10 Effective Skin Care Tips For Pregnant Women

When a woman gets pregnant once she gets through the torturous morning sickness phase she gets that healthy gorgeous glow that oftentimes carries through the rest of her term. However, even though pregnant women tend to get that special glow that radiates off of them, many still depend on skincare treatments to help them feel pretty when the rest of their body is rapidly changing and growing.

Pregnancy is a time when the entire body is under turmoil and the skin shows the effects. During pregnancy, the hormonal activity in the body increases and there are also a lot of chemical imbalances. This can give rise to a variety of skin problems that can make your ordeal even more unbearable. And the sad truth is that you can’t use any remedies to alleviate your problem. This is because you don’t have only your own body to take care of.

The tell tale glow of pregnancy is not experienced by all women. Some experience acne and dry skin in the first trimester. Others find their skin breaks out throughout the whole nine months. In most cases, the glow comes in the second trimester, but not always. There are some ways to deal with problem skin during pregnancy.

Skin Care Tips For Pregnant Women:

Pregnancy is a time when hormonal changes can change your skin significantly from positive changes like pregnancy glow to negative ones like acne. Here are some tips on how you can help your skin remain healthy.

A Good Night’s Rest: Sleep is found to have a great effect on the health of the skin.  A person who sleeps contently is found to have a glowing skin and the same applies to pregnant women too.

Use Sunscreen: The usage of sunscreen when going out will definitely help in slowing the discoloration of the skin for women who have Melasma.

Taking vitamin E supplement is a good way to keep the skin, tight and prevent stretch marks.

To maintain the health of the skin during pregnancy the diet is of extreme importance. Ensure that the diet is rich in iron, calcium, proteins, vitamins, and other micro nutrients. Raw salads are also especially good.

Moisturize the skin: Provide the skin with sufficient amount of moisture so that the skin remains hydrated.  Taking an oil bath will definitely help in cleansing and toning the skin and also improves the blood circulation in the body.  But be cautious that you make use of the right kind of moisturizer depending on the nature of your skin. Also, try to use natural moisturizing oils as much as possible.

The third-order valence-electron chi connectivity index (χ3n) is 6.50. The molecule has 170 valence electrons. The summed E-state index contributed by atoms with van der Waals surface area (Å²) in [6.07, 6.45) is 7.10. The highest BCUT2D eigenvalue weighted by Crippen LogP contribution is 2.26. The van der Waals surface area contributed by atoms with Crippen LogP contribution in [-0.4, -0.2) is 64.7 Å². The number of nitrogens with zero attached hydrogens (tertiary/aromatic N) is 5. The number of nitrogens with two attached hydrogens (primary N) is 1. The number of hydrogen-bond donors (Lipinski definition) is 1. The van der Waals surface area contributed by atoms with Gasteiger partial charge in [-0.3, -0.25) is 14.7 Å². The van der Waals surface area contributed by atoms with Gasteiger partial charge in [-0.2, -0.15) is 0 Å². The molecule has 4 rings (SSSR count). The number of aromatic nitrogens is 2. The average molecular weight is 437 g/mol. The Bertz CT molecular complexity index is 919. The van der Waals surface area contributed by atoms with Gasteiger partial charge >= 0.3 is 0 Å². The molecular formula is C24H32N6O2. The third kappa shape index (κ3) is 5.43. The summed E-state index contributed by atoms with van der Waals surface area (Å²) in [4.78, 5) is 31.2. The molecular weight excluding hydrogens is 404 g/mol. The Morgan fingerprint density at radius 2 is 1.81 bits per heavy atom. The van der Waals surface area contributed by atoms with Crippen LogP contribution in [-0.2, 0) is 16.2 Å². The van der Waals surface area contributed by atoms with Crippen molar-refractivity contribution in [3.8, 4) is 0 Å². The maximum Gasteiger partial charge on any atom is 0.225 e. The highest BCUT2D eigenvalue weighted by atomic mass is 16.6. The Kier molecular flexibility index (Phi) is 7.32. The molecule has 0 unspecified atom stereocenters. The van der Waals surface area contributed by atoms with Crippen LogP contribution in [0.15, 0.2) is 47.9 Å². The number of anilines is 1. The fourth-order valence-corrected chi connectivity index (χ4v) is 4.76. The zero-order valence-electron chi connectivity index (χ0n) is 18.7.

Drink lots of water: Water is a natural cleanser of the skin as it flushes out the toxins from the system.

Eating healthy and nutritious food also contributes a lot in maintaining a healthy skin tone in pregnant women.

Wash your face and neck regularly so that it avoids excess oil formation which may lead to developing acne.

Wear clothes in which you feel most comfortable  in because they might save you from a lot of itching problems. Natural fibers like cotton and wool may serve you better than synthetics.

Stay cool: excessive heat can make your itchiness worse. Wear airy loose-fitting clothes and sit in areas with good air circulation and moderate temperatures.

Other Common Skin Conditions:

An itchy belly is common, especially in the second and third trimesters. Use body lotion to help keep the skin soft and stop the itches. Some women use cocoa butter to both moisturize and prevent stretch marks. There is no significant medical evidence that this works, but it may be worth a try. Some women, including me, are allergic to cocoa butter. There are belly gels made for pregnancy that don’t contain cocoa butter, but offer the same stretch mark preventing results.

Some women experience a change in the pigmentation of the skin during pregnancy. This is sometimes called the mask of pregnancy and affects the forehead, nose and upper lip areas of the face. It is more common in darker complected women. There is no real cure for this condition, but time in the sun will make the discoloration worse. Use sunscreen, at least an SPF 30, before going in the sun. The condition usually fades after the baby is born.

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